Given a choice, your dog would probably prefer to go everywhere with you.
But for most dogs, the reality is that they live with a family who goes to work and school, leaving them with lots of alone time. While few dogs really like being alone, for some, the behavior problems that result -- called separation anxiety -- can put their very lives at risk.
Dogs who stress out when left alone may cause significant damage to themselves or their surroundings. Others may fill their time alone by frantically barking themselves to exhaustion. Faced with nonstop destruction or complaints from neighbors, some dog owners feel no choice but to take their pet to a shelter, where a dog with a serious behavior problem is a poor prospect for re-homing.
But it doesn't have to come to that.
If your dog has a hard time staying alone, you'll need patience, a plan, and possibly the help of a veterinary behaviorist, who can help you with that plan and prescribe medication to ease your dog's transition to good behavior. (Your dog's veterinarian can provide you with a referral to a behavior specialist.)
You'll need to build your dog's confidence by teaching him that comings and goings aren't forever. They're a normal part of his life with you. You need to relieve some of that excess energy by exercising him regularly -- most dogs, like most people, don't get enough exercise. And you need to minimize the damage potential while his confidence builds by confining him to a small area and giving him something else to concentrate on while you're gone besides how much he misses you.
Here are some strategies that may help your pet cope with his time alone. Remember, again, that a veterinary behaviorist can help you tailor a program that's best for you and your dog.
-- Feed your dog his biggest meal before he's about to spend his biggest chunk of time alone. What dogs do after they eat is sleep, and if you're lucky, he'll sleep most of your stay away.
-- Don't encourage your dog to be your shadow when you're home. All that devotion is wonderful and it feeds our human egos, but it's making matters worse when you leave. If you have a dog who isn't happy unless some part of him is touching some part of you, encourage his confidence and independence by not constantly reassuring and petting him when he demands attention.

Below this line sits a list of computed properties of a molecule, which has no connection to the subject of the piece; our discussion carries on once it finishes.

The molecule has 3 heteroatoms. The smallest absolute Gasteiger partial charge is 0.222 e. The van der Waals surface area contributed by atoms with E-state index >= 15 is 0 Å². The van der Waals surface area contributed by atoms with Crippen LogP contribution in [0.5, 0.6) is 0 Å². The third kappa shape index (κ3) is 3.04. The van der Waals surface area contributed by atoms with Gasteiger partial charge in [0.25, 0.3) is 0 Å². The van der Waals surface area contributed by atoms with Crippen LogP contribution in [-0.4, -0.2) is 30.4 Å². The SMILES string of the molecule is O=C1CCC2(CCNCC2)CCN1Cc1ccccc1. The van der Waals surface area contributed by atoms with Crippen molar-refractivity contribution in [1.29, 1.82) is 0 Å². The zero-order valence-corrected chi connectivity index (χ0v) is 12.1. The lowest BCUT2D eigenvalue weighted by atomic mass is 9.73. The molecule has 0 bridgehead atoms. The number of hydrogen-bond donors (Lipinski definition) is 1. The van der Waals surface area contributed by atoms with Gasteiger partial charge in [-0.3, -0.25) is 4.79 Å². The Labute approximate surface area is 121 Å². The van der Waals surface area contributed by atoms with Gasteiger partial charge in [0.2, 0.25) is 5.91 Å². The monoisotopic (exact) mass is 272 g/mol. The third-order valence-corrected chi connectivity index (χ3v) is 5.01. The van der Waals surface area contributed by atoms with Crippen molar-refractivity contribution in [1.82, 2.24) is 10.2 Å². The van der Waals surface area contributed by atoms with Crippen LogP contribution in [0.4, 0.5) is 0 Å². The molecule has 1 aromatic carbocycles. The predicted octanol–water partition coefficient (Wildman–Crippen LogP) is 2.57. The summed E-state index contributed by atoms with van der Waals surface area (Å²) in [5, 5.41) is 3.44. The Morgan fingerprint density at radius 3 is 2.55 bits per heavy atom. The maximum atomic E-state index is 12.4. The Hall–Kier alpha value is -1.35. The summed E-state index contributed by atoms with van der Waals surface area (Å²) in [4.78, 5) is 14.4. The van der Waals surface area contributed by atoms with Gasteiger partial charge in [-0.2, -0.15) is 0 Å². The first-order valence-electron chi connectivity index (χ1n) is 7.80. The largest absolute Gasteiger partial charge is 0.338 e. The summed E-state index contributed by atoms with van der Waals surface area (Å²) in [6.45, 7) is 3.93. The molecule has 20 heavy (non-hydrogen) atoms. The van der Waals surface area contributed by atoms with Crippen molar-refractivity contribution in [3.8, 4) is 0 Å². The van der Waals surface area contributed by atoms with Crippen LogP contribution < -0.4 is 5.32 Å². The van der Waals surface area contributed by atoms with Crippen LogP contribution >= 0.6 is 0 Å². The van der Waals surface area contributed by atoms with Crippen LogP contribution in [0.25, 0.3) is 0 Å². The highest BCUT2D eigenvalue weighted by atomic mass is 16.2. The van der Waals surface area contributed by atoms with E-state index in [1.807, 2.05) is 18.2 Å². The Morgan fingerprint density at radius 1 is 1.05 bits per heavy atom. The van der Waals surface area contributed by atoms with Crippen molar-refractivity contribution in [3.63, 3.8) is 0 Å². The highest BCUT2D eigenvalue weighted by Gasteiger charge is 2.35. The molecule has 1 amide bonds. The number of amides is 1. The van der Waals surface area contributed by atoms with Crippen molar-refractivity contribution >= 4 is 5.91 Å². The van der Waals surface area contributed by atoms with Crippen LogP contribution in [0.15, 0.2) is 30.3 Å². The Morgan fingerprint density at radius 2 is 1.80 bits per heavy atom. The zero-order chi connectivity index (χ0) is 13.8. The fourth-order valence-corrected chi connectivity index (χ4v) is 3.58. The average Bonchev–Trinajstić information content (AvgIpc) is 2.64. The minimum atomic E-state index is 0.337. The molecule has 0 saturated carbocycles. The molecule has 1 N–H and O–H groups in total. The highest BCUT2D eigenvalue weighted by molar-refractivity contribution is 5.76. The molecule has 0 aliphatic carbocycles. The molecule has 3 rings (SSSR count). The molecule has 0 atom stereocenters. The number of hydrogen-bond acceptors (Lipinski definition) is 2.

-- Give him something special to chew. Have a really good chewy that's just for his alone time, and hand it to him as you leave. Stuff a marrow bone or Kong toy with a little peanut butter and broken biscuit bits. Digging out the good stuff will keep your dog busy, relieve him of some of that excess energy and help him over the worst part of his separation from you -- the beginning.
-- Practice no-fuss comings and goings. Some people unwittingly make matters worse by overdoing hellos and goodbyes. When you leave, calmly tell your dog "guard the house" and give him his special chewy. When you return, ignore him while you go through the mail, check the answering machine and so on. Then, tell him to "sit," and then praise him just the tiniest bit. The message you want him to get is that all this in-and-out is no big deal, so relax.
-- Don't punish your dog for destroying things. "But he knows he did something wrong," you say. "He's acting guilty." Not true. What he knows, from past experience, is that you're angry about something and he's going to get punished. He doesn't know why, and punishing a dog who doesn't understand what his "crime" was only serves to make him more anxious, not less.
Don't give up on your pup. Many a dog has learned over time that your leaving isn't a reason to panic. Yours can, too, especially if you get help from a veterinary behaviorist.
Yes, cats can be walked on a leash